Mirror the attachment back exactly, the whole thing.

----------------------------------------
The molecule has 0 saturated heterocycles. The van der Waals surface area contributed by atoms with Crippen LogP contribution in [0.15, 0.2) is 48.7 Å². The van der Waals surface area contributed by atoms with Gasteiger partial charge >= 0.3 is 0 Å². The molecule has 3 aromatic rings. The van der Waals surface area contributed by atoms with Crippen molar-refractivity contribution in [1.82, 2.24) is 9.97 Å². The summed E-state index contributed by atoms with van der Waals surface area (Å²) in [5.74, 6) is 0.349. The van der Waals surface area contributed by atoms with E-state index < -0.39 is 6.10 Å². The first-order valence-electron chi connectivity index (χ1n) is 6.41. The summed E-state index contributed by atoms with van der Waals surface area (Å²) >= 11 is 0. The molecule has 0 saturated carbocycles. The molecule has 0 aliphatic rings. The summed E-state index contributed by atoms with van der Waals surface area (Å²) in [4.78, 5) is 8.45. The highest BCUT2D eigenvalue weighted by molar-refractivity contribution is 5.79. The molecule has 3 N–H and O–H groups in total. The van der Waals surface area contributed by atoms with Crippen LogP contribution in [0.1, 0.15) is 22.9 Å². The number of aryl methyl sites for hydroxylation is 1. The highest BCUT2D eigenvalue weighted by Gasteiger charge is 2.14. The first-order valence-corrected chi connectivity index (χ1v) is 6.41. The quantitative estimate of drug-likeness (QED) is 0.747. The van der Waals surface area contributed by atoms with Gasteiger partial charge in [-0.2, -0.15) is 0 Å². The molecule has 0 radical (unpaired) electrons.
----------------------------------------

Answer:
The molecule has 0 saturated heterocycles. The van der Waals surface area contributed by atoms with Crippen LogP contribution in [0.15, 0.2) is 48.7 Å². The van der Waals surface area contributed by atoms with Gasteiger partial charge >= 0.3 is 0 Å². The molecule has 3 aromatic rings. The van der Waals surface area contributed by atoms with Crippen molar-refractivity contribution in [1.82, 2.24) is 9.97 Å². The summed E-state index contributed by atoms with van der Waals surface area (Å²) in [5.74, 6) is 0.349. The van der Waals surface area contributed by atoms with E-state index < -0.39 is 6.10 Å². The first-order valence-electron chi connectivity index (χ1n) is 6.41. The summed E-state index contributed by atoms with van der Waals surface area (Å²) >= 11 is 0. The molecule has 0 saturated carbocycles. The molecule has 0 aliphatic rings. The summed E-state index contributed by atoms with van der Waals surface area (Å²) in [4.78, 5) is 8.45. The highest BCUT2D eigenvalue weighted by molar-refractivity contribution is 5.79. The molecule has 3 N–H and O–H groups in total. The van der Waals surface area contributed by atoms with Crippen LogP contribution in [0.1, 0.15) is 22.9 Å². The number of aryl methyl sites for hydroxylation is 1. The highest BCUT2D eigenvalue weighted by Gasteiger charge is 2.14. The first-order valence-corrected chi connectivity index (χ1v) is 6.41. The quantitative estimate of drug-likeness (QED) is 0.747. The van der Waals surface area contributed by atoms with Gasteiger partial charge in [-0.2, -0.15) is 0 Å². The molecule has 0 radical (unpaired) electrons.